1. A Way With Words: This podcast is also a call-in show on public radio. It’s my favorite on this list because the hosts, Grant Barrett and Martha Barnette, take a simple, down-to-earth look at language and their love for words really shines through. They can give you the history of words and expressions, answer grammar questions, and even identify the regionalisms we all use and think everyone else already knows. You can follow them on Twitter at @wayword.


    1. Grammar Girl: Grammar maven Mignon Fogarty, author of the NY Times best-selling Grammar Girl’s Quick and Dirty Tips for Better Writing, gives quick grammar lessons on a single topic with humor and an easy-to-understand explanation. I was listening to the “Lay vs. Lie” podcast this morning, a grammar trap that still trips me up even now. I like Fogarty’s thorough approach to grammar education, and the fact that she’s not just limited to doing a single podcast. She has really developed her brand and self-promotion, including a weekly newsletter, tips only found on her website, and a second whenever-she-feels-like podcast about whatever writing or literary topics she feels like. (Bonus: If you want to learn about how to do self-promotion well, watch her every move and copy it.) Grammar Girl is also on Twitter.


    1. Grammar Grater: I have to admit a bit of snobbery here: I’m a fan and writer of audio theatre, so I’m not that swept away by the audio morality plays that open each episode. Having said that, I still think the Minnesota Public Radio group does some good work, and I have even learned to like some of their mini-plays. Grammar Grater is a nice folksy complement to Grammar Girl. In fact, the two podcasts will sometimes overlap in their topics (which sometimes makes me wonder if they’re in cahoots), which can lead to a very deep understanding of some of their grammar topics. I’ve learned things on this GG that I didn’t pick up in the other GG, and vice versa. So I make sure that these two are always in regular rotation on my iPod.


    1. Writing Challenges: David Morley, director of the Warwick Writing Programme at Warwick University, England, gives listeners a series of creative fiction writing challenges. His latest episode, “Murdering Your Darlings,” discusses the importance of rewriting and reading your writing pieces out loud to make sure the writing isn’t flat. It may be geared toward fiction writers, but I know several nonfiction writers whose work is just as gripping as a good fiction piece. So if you want to improve your nonfiction writing, don’t forego fiction writing advice. Add this podcast to your regular playlist.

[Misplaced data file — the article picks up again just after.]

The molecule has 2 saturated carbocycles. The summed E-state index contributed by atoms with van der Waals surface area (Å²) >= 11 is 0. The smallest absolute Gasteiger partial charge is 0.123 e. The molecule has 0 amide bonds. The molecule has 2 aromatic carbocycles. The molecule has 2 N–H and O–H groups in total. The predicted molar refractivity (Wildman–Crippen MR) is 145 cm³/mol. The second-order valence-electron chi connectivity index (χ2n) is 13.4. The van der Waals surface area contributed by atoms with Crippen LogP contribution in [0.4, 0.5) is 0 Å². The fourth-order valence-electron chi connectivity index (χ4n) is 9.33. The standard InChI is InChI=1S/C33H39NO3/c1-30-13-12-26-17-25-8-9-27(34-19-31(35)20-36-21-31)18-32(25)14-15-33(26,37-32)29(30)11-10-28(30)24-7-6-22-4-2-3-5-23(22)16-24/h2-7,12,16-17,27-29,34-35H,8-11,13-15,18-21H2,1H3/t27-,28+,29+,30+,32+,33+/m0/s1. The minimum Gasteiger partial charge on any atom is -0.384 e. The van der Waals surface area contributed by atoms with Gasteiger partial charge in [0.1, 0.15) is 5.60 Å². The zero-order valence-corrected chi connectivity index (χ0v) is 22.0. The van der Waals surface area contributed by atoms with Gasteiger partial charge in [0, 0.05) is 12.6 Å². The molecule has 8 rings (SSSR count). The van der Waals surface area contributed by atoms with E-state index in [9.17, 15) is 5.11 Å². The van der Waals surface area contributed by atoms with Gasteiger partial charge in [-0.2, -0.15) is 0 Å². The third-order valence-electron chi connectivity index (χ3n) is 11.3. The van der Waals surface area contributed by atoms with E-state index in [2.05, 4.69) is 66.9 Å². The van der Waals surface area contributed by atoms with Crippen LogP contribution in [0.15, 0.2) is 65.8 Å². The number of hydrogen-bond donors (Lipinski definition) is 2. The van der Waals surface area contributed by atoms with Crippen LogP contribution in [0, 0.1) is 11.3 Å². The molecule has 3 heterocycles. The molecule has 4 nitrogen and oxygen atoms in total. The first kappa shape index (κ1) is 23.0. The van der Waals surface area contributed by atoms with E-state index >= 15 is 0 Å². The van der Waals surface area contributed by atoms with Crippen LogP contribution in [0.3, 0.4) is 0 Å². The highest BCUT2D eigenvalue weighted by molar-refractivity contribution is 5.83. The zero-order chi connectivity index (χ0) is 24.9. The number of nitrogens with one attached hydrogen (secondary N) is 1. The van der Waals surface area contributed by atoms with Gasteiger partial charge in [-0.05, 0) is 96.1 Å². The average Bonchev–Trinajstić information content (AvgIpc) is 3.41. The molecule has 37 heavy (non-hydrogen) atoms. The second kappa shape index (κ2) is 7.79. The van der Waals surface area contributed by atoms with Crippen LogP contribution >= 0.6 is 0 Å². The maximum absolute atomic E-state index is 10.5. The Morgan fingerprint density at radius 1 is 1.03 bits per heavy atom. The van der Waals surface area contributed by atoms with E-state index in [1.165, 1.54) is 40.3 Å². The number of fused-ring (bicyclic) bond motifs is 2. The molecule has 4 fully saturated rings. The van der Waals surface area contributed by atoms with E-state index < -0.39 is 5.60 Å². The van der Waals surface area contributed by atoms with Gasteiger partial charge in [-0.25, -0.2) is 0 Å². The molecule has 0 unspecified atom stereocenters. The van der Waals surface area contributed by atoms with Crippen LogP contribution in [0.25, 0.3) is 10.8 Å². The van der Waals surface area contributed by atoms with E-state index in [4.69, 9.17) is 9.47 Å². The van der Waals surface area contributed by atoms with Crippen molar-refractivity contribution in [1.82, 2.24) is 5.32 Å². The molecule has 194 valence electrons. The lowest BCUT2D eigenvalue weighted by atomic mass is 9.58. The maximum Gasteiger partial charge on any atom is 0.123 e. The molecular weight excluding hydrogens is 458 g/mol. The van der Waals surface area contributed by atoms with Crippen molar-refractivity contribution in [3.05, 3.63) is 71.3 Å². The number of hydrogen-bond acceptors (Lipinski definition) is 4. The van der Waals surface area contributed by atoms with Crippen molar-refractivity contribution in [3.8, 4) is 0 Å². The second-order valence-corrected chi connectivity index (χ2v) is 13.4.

1. Writing Excuses: Another fiction writing podcast. Fantasy novelist Brandon Sanderson, professional cartoonist Howard Tayler, and horror writer Daniel Wells talk about different writing techniques. I discovered this podcast researching this article, and I appreciated their fast-paced discussion of the technique. They do their podcasts in 15 minute bursts, “because you’re in a hurry, and we’re not that smart.”


  1. Bonus: Other podcasts I listen to, which inspire my writing efforts, but aren’t writing-related: Vinyl Cafe with Stuart McLean (CBC Radio); Completely Burns, works of the Scottish poet Robert Burns in convenient podcast form (BBC Radio); The Moth, a storytelling podcast where the storytellers work completely without notes (podcast). I may preview these in another writing-oriented post.